About the Works

Battles of Ichi-no-tani and Yashima, from the Tale of the Heike

  • Battles of Ichi-no-tani and Yashima, from the Tale of the Heike
  • Battles of Ichi-no-tani and Yashima, from the Tale of the Heike

© The Trustees of the British Museum (2017).

These images are based on the high resolution facsimile produced by the Tsuzuri Project. Unauthorized copying, duplication, or transfer of these images is strictly prohibited.

Historical era:
Edo (17th century)
printed, gold on washi paper
pair of six-fold screens
High Resolution Facsimile of Japanese Art Abroad
Each screen H155.4 × W373.8 cm
National Institutes for Cultural Heritage National Center for the Promotion of Cultural PropertiesMAP
Current owner:
British Museum
ink, color, and gold on washi paper

The Tale of the Heike, which depicts the splendor and downfall of the Heike family, is well-known across Japan as it was recited by minstrels to their own accompaniment on the Japanese lute, ever since the tale was written. Because of its popularity, many paintings on folding screens based on this theme were produced from the end of the Muromachi period to the beginning of the Edo period. This work depicts the “Battle of Ichi-no-tani” on the right panel, in which Genji troops led by Minamoto no Yoshitsune made a sneak attack, causing the Heike clan to flee to Yashima in 1184. The left panel shows the “Battle of Yashima”, in which Minamoto no Yoshitsune raids the Heike again the following year, in 1185, and chases them out to sea. The combination of the Battles of Ichi-no-tani and Yashima is typical among drawings of the Genpei War, and both screens are characterized by faithful depictions of the anecdotes such as “Hiyodorigoe no Sakaotoshi” (The Descent from Hiyodori Pass) and Nasu no Yoichi’s “Ogi no Mato”(Feat of Shooting a Fan with his Arrow), from the pairings of military commanders to the costumes. Although the artist who produced this work is unknown, it is believed to be a leading artist with credible screen layout capabilities and detailed descriptive powers.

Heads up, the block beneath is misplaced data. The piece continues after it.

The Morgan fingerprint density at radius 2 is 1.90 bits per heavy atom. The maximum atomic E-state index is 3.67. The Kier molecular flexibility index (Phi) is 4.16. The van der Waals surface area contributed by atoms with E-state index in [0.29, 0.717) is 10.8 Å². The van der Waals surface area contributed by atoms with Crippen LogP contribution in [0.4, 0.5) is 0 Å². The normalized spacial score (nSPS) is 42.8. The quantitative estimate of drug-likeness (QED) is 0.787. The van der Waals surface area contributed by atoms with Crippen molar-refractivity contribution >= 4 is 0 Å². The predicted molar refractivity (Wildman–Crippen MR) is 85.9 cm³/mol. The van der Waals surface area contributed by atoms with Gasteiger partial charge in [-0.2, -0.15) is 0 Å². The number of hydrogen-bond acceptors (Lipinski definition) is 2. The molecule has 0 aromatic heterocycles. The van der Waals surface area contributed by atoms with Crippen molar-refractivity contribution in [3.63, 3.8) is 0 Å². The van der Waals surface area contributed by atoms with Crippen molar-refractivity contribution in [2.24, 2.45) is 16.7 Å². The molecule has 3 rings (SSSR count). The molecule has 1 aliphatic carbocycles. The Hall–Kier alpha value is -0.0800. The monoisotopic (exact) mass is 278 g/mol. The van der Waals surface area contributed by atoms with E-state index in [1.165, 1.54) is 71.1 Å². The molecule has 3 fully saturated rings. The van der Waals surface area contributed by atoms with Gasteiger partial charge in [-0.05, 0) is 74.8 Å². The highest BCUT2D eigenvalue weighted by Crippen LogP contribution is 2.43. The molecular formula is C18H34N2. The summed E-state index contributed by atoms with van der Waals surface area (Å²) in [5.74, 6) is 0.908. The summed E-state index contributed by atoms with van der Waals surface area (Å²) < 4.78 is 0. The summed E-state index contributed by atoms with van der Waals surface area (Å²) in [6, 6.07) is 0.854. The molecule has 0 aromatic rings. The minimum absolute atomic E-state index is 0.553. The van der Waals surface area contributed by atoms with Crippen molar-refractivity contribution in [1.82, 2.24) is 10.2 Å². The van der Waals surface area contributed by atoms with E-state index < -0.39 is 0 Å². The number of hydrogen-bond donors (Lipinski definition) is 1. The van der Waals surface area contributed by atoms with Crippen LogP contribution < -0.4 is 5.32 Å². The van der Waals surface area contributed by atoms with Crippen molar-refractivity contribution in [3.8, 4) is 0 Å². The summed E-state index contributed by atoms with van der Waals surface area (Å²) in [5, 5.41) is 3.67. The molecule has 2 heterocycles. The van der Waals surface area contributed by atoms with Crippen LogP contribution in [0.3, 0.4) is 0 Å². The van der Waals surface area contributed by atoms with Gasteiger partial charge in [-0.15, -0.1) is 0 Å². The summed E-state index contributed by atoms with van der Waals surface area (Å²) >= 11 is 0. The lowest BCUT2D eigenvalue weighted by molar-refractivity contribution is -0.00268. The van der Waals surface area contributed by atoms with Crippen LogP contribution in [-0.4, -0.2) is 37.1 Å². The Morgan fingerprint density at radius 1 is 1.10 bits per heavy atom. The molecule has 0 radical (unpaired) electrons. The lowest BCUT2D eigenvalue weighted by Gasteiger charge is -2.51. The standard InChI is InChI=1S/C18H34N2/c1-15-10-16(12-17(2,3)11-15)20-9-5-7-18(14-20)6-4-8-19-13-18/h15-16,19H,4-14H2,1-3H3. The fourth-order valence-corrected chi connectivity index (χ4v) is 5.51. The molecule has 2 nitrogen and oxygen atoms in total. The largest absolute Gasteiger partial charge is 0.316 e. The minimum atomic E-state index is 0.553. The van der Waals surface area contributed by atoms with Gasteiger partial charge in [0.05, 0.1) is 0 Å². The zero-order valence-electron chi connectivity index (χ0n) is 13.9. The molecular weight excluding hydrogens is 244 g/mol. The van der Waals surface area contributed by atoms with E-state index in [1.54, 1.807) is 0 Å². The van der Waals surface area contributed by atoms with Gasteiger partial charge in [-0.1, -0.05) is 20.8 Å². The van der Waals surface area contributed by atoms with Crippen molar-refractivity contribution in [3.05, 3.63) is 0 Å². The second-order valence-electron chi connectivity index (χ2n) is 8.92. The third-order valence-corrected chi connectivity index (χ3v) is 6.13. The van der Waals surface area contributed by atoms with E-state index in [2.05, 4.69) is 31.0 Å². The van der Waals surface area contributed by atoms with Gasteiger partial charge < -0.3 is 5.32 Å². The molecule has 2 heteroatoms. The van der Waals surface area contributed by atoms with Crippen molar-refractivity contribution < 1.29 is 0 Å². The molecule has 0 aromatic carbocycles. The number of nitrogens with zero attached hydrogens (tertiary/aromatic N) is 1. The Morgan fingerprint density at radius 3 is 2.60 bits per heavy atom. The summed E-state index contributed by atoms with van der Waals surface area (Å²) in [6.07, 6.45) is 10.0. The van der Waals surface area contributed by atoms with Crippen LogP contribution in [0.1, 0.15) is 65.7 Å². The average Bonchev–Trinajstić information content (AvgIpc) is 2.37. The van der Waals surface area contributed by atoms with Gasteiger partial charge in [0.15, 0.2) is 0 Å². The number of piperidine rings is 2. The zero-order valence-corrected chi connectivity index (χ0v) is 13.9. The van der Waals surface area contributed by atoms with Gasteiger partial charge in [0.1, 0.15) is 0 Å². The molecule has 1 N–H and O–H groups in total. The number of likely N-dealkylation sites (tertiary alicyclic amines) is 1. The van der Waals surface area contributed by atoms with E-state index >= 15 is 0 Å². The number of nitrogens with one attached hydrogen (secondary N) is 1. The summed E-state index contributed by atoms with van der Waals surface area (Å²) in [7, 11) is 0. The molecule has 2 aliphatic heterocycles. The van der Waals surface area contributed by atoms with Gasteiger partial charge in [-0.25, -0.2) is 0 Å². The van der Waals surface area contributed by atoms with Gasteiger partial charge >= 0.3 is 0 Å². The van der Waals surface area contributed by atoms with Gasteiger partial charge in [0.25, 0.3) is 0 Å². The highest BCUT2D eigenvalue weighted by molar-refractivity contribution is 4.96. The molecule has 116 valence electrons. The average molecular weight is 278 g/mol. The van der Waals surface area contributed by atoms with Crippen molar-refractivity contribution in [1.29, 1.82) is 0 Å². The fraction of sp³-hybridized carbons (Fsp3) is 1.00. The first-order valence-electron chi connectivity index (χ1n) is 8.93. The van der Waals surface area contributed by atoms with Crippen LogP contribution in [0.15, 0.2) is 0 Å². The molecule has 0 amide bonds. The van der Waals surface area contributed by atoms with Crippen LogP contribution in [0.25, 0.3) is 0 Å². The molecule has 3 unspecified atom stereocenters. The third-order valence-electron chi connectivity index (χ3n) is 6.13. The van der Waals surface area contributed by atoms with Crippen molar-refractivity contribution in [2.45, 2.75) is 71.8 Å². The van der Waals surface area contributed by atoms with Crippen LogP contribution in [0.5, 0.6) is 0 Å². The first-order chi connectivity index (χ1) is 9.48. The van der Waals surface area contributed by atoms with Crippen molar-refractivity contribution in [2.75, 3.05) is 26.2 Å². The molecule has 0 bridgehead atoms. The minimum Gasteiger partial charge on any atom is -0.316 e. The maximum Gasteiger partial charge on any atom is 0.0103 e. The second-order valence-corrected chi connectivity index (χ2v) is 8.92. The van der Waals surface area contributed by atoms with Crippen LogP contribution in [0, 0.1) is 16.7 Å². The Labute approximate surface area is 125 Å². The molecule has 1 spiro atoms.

About the Works